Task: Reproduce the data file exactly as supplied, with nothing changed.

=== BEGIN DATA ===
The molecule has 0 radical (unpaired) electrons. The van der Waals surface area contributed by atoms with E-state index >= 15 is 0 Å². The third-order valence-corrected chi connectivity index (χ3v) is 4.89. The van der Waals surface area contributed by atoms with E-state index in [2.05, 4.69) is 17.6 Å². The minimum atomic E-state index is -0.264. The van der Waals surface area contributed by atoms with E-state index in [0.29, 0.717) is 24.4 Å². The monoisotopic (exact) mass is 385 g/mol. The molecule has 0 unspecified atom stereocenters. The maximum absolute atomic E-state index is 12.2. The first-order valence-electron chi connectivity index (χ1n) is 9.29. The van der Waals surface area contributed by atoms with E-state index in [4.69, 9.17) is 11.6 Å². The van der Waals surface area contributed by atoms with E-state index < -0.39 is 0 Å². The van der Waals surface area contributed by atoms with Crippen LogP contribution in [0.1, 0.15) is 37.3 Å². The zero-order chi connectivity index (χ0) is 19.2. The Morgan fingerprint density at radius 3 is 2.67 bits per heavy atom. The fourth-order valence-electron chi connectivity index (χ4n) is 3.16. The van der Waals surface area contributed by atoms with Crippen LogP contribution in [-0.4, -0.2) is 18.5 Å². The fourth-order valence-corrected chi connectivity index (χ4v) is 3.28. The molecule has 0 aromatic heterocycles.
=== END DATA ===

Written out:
The molecule has 0 radical (unpaired) electrons. The van der Waals surface area contributed by atoms with E-state index >= 15 is 0 Å². The third-order valence-corrected chi connectivity index (χ3v) is 4.89. The van der Waals surface area contributed by atoms with E-state index in [2.05, 4.69) is 17.6 Å². The minimum atomic E-state index is -0.264. The van der Waals surface area contributed by atoms with E-state index in [0.29, 0.717) is 24.4 Å². The monoisotopic (exact) mass is 385 g/mol. The molecule has 0 unspecified atom stereocenters. The maximum absolute atomic E-state index is 12.2. The first-order valence-electron chi connectivity index (χ1n) is 9.29. The van der Waals surface area contributed by atoms with E-state index in [4.69, 9.17) is 11.6 Å². The van der Waals surface area contributed by atoms with E-state index < -0.39 is 0 Å². The van der Waals surface area contributed by atoms with Crippen LogP contribution in [0.1, 0.15) is 37.3 Å². The zero-order chi connectivity index (χ0) is 19.2. The Morgan fingerprint density at radius 3 is 2.67 bits per heavy atom. The fourth-order valence-electron chi connectivity index (χ4n) is 3.16. The van der Waals surface area contributed by atoms with Crippen LogP contribution in [-0.4, -0.2) is 18.5 Å². The fourth-order valence-corrected chi connectivity index (χ4v) is 3.28. The molecule has 0 aromatic heterocycles.